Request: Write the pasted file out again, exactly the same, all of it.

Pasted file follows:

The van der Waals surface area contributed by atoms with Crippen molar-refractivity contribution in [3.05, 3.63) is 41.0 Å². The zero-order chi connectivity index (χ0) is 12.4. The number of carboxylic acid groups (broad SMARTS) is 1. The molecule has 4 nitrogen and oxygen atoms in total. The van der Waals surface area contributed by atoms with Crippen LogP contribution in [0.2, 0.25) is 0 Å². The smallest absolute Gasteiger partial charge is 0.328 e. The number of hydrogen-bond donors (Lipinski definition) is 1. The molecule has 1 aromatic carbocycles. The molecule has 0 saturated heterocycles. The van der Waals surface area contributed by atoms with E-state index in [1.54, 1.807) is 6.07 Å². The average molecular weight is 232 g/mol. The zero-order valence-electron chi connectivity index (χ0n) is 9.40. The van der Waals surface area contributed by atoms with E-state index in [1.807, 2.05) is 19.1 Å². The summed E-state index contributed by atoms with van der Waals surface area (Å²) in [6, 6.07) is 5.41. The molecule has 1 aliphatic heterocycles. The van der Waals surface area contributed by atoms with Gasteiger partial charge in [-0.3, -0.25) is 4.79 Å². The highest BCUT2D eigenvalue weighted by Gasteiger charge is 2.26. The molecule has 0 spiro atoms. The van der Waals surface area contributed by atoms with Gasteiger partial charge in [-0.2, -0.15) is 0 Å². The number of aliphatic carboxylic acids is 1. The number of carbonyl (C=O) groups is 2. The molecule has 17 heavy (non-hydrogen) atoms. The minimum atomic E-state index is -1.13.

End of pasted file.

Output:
The van der Waals surface area contributed by atoms with Crippen molar-refractivity contribution in [3.05, 3.63) is 41.0 Å². The zero-order chi connectivity index (χ0) is 12.4. The number of carboxylic acid groups (broad SMARTS) is 1. The molecule has 4 nitrogen and oxygen atoms in total. The van der Waals surface area contributed by atoms with Crippen LogP contribution in [0.2, 0.25) is 0 Å². The smallest absolute Gasteiger partial charge is 0.328 e. The number of hydrogen-bond donors (Lipinski definition) is 1. The molecule has 1 aromatic carbocycles. The molecule has 0 saturated heterocycles. The van der Waals surface area contributed by atoms with E-state index in [1.54, 1.807) is 6.07 Å². The average molecular weight is 232 g/mol. The zero-order valence-electron chi connectivity index (χ0n) is 9.40. The van der Waals surface area contributed by atoms with E-state index in [1.807, 2.05) is 19.1 Å². The summed E-state index contributed by atoms with van der Waals surface area (Å²) in [6, 6.07) is 5.41. The molecule has 1 aliphatic heterocycles. The van der Waals surface area contributed by atoms with Gasteiger partial charge in [-0.3, -0.25) is 4.79 Å². The highest BCUT2D eigenvalue weighted by Gasteiger charge is 2.26. The molecule has 0 spiro atoms. The van der Waals surface area contributed by atoms with Gasteiger partial charge in [-0.2, -0.15) is 0 Å². The number of aliphatic carboxylic acids is 1. The number of carbonyl (C=O) groups is 2. The molecule has 17 heavy (non-hydrogen) atoms. The minimum atomic E-state index is -1.13.